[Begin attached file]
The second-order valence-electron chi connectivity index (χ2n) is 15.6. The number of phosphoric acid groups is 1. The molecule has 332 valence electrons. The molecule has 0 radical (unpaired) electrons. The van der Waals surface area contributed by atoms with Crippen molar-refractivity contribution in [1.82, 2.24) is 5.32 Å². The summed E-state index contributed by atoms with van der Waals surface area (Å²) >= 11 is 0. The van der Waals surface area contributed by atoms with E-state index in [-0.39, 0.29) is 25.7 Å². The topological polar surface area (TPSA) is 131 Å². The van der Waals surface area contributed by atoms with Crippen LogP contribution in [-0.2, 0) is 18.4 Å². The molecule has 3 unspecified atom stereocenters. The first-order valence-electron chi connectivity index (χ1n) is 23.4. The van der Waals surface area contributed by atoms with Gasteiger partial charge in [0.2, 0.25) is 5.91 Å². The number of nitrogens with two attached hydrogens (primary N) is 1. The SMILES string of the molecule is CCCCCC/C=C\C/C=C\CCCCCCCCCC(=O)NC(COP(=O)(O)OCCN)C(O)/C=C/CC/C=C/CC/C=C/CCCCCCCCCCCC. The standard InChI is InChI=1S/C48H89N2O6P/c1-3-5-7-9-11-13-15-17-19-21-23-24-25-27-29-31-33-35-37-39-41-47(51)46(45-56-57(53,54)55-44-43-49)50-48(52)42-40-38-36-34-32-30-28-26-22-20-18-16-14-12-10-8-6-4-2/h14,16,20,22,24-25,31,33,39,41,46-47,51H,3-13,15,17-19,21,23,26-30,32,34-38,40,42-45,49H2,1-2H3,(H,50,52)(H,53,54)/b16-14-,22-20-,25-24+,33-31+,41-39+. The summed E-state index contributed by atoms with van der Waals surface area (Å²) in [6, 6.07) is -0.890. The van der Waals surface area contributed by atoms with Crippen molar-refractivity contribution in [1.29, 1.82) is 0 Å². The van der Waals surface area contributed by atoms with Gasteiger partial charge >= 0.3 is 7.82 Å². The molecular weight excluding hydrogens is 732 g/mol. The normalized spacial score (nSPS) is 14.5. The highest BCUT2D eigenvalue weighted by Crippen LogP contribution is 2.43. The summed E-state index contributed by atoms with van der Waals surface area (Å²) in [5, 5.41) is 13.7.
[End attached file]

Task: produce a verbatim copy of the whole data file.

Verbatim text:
The second-order valence-electron chi connectivity index (χ2n) is 15.6. The number of phosphoric acid groups is 1. The molecule has 332 valence electrons. The molecule has 0 radical (unpaired) electrons. The van der Waals surface area contributed by atoms with Crippen molar-refractivity contribution in [1.82, 2.24) is 5.32 Å². The summed E-state index contributed by atoms with van der Waals surface area (Å²) >= 11 is 0. The van der Waals surface area contributed by atoms with E-state index in [-0.39, 0.29) is 25.7 Å². The topological polar surface area (TPSA) is 131 Å². The van der Waals surface area contributed by atoms with Crippen LogP contribution in [-0.2, 0) is 18.4 Å². The molecule has 3 unspecified atom stereocenters. The first-order valence-electron chi connectivity index (χ1n) is 23.4. The van der Waals surface area contributed by atoms with Gasteiger partial charge in [0.2, 0.25) is 5.91 Å². The number of nitrogens with two attached hydrogens (primary N) is 1. The SMILES string of the molecule is CCCCCC/C=C\C/C=C\CCCCCCCCCC(=O)NC(COP(=O)(O)OCCN)C(O)/C=C/CC/C=C/CC/C=C/CCCCCCCCCCCC. The standard InChI is InChI=1S/C48H89N2O6P/c1-3-5-7-9-11-13-15-17-19-21-23-24-25-27-29-31-33-35-37-39-41-47(51)46(45-56-57(53,54)55-44-43-49)50-48(52)42-40-38-36-34-32-30-28-26-22-20-18-16-14-12-10-8-6-4-2/h14,16,20,22,24-25,31,33,39,41,46-47,51H,3-13,15,17-19,21,23,26-30,32,34-38,40,42-45,49H2,1-2H3,(H,50,52)(H,53,54)/b16-14-,22-20-,25-24+,33-31+,41-39+. The summed E-state index contributed by atoms with van der Waals surface area (Å²) in [6, 6.07) is -0.890. The van der Waals surface area contributed by atoms with Crippen molar-refractivity contribution in [1.29, 1.82) is 0 Å². The van der Waals surface area contributed by atoms with Gasteiger partial charge >= 0.3 is 7.82 Å². The molecular weight excluding hydrogens is 732 g/mol. The normalized spacial score (nSPS) is 14.5. The highest BCUT2D eigenvalue weighted by Crippen LogP contribution is 2.43. The summed E-state index contributed by atoms with van der Waals surface area (Å²) in [5, 5.41) is 13.7.